- Modularity and composition are applicable in and desired for the whole life cycle of MBSE - just as for conventional software engineering.
- Modeling language(s) used in a large project must assist modularity and composition to allow reuse of individual models.
- When defining complex DSLs it is also interesting to define the language in a modular way, reusing syntax, semantics, analysis techniques, code synthesis, etc.
- Modularity in DSLs promises to raise the applicability and popularity of solutions based on DSLs.
- If the UML Standard had followed a truly modular way, we would have an even better UML.
Selected Topic-Specific Publications
[BEK+18b]In: International Conference on Systems and Software Product Line (SPLC’18), ACM, Sep. 2018.
[BEK+19]In: Journal of Systems and Software, R. C. Sevilla, L. Fuentes, M. Lochau (Eds.), Volume 152, pp. 50-69, Elsevier, Jun. 2019.
[BPR+20]In: Proceedings of the 23rd ACM/IEEE International Conference on Model Driven Engineering Languages and Systems, pp. 35-46, ACM, Oct. 2020.
[BR07]In: Informatik-Spektrum, Band 30(1), pp. 3-18, Springer Berlin, Feb. 2007.
[CBCR15]In: Globalizing Domain-Specific Languages, pp. 7-20, LNCS 9400, Springer, 2015.
[CCF+15a]LNCS 9400, Springer, 2015.
[GLRR15]In: Conference on Model Driven Engineering Languages and Systems (MODELS’15), pp. 34-43, ACM/IEEE, 2015.
[HKR+07]In: Conference on Model Driven Architecture - Foundations and Applications (ECMDA-FA’07), pp. 99-113, LNCS 4530, Springer, Germany, 2007.
[HKR+09]In: Conference on Software Engineeering in Research and Practice (SERP’09), pp. 172-176, Jul. 2009.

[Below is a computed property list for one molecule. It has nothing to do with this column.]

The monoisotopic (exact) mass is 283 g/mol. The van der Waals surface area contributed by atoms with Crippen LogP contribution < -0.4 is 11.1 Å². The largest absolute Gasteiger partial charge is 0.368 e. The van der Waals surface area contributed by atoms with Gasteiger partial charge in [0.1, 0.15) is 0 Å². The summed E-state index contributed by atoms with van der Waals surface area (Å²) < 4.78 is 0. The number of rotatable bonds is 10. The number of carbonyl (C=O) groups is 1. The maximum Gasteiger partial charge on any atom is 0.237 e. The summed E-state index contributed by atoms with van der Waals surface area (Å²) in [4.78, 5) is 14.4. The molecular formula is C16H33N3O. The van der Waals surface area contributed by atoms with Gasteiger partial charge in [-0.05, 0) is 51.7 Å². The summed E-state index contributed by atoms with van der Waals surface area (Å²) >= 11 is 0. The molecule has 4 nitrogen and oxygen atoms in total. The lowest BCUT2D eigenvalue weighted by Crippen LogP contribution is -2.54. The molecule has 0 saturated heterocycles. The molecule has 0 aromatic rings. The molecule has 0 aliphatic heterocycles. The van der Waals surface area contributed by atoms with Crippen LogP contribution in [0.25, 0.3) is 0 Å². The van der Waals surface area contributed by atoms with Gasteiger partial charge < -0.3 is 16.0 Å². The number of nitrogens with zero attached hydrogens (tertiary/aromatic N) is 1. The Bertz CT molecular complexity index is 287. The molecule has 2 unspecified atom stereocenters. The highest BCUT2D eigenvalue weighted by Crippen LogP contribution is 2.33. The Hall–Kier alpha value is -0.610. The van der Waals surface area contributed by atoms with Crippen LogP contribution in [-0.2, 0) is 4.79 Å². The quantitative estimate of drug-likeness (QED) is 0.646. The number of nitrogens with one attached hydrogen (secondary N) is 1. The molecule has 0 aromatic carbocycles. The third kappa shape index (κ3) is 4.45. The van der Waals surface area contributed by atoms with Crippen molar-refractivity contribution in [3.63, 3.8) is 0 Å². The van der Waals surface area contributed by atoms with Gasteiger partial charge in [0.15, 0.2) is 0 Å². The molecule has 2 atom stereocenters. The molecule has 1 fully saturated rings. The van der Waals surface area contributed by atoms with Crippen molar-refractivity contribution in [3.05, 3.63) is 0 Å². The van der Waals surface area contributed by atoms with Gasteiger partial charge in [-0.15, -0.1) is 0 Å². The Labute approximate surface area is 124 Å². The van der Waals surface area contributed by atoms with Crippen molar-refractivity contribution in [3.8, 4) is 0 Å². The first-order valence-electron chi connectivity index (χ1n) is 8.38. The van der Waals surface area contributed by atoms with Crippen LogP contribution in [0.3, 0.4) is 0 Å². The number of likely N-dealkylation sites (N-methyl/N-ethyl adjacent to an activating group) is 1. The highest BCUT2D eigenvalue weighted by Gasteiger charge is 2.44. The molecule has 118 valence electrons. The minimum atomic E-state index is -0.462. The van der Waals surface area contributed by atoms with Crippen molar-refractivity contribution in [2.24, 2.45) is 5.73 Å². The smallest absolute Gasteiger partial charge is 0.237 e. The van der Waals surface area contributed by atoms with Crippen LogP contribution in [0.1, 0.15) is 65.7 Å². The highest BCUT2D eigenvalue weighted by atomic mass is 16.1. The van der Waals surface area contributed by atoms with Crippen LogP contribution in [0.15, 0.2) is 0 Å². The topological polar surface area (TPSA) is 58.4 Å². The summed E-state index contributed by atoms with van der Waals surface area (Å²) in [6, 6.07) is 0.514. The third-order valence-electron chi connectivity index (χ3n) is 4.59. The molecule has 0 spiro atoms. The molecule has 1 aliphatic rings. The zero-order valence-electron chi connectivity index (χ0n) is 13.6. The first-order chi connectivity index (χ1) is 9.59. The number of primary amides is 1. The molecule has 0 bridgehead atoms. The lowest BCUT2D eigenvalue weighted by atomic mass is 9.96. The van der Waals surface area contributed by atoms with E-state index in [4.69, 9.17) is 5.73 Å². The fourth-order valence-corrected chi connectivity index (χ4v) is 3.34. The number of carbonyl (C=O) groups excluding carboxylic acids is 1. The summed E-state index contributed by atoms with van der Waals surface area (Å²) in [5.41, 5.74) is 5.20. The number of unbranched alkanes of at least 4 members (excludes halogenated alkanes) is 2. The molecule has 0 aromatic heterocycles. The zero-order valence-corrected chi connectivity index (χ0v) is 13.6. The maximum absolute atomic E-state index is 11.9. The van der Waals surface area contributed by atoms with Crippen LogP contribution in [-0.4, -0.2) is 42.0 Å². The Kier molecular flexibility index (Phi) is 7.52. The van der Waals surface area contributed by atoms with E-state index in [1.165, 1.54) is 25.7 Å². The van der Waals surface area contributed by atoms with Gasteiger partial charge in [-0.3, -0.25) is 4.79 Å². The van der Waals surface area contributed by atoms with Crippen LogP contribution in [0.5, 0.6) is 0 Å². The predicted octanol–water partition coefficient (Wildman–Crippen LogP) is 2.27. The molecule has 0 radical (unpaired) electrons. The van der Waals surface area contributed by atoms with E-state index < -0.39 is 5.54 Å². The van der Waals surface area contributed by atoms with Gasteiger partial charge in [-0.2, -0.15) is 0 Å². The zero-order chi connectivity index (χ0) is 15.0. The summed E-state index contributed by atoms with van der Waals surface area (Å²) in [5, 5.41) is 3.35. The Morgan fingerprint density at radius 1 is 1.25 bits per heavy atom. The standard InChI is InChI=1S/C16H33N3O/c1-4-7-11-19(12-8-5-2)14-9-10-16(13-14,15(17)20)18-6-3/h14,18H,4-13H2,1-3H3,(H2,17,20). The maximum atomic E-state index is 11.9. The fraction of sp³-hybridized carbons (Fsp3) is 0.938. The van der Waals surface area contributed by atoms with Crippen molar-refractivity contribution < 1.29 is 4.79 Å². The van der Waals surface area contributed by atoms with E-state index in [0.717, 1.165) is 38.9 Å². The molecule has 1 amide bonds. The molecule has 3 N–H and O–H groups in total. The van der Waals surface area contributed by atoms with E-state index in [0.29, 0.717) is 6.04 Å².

[HKR21]Aachener Informatik-Berichte, Software Engineering, Band 48, ISBN 978-3-8440-8010-0, Shaker Verlag, May 2021.
[HLN+15]In: Model-Driven Engineering and Software Development Conference (MODELSWARD’15), pp. 19-31, SciTePress, 2015.
[HLN+15a]In: Model-Driven Engineering and Software Development, Volume 580, pp. 45-66, Communications in Computer and Information Science, Springer, 2015.
[HNRW16]In: Conference on Modelling Foundations and Applications (ECMFA), pp. 67-82, LNCS 9764, Springer, Jul. 2016.
[HRW18]In: Computer Languages, Systems & Structures, Volume 54, pp. 386-405, Elsevier, 2018.
[KKP+09]In: Domain-Specific Modeling Workshop (DSM’09), pp. 7-13, Techreport B-108, ISBN 978-952-488-371-9, Helsinki School of Economics, Oct. 2009.
[KRV07a]In: Domain-Specific Modeling Workshop (DSM’07), Technical Reports TR-38, ISBN 978-951-39-2915-2, Jyväskylä University, Finland, 2007.
[KRV07b]In: Conference on Model Driven Engineering Languages and Systems (MODELS’07), pp. 286-300, LNCS 4735, Springer, 2007.
[KRV08]In: Conference on Objects, Models, Components, Patterns (TOOLS-Europe’08), pp. 297-315, LNBIP 11, Springer, 2008.
[KRV10]In: International Journal on Software Tools for Technology Transfer (STTT), Volume 12(5), pp. 353-372, Springer, Sep. 2010.
[NRR16]An Extended Symbol Table Infrastructure to Manage the Composition of Output-Specific Generator Information.In: Modellierung 2016 Conference, Volume 254, pp. 133-140, LNI, Bonner Köllen Verlag, Mar. 2016.
[RRRW15b]Language and Code Generator Composition for Model-Driven Engineering of Robotics Component & Connector Systems.In: Journal of Software Engineering for Robotics (JOSER), Volume 6(1), pp. 33-57, 2015.
[RW18]In: Principles of Modeling: Essays Dedicated to Edward A. Lee on the Occasion of His 60th Birthday, Lohstroh, Marten and Derler, Patricia Sirjani, Marjan (Eds.), pp. 383-406, LNCS 10760, ISBN 978-3-319-95246-8, Springer, 2018.
[TAB+21]In: Composing Model-Based Analysis Tools, Heinrich, Robert and Duran, Francisco and Talcott, Carolyn and Zschaler, Steffen (Eds.), pp. 45-70, ISBN 978-3-030-81914-9, Springer, Jul. 2021.
[Voe11]Aachener Informatik-Berichte, Software Engineering, Band 9, ISBN 978-3-8440-0328-4, Shaker Verlag, 2011.
- Agile Model-Based Software Engineering
- Domain-Specific Languages (DSLs)
- Evolution & Transformation of Models
- Generative Software Engineering
- MontiArc - Architectural Modeling
- MontiCore - Language Workbench
- Unified Modeling Language (UML)
- Semantics of Modeling Languages
- Software Language Engineering (SLE)
- Variability & Software Product Lines (SPL)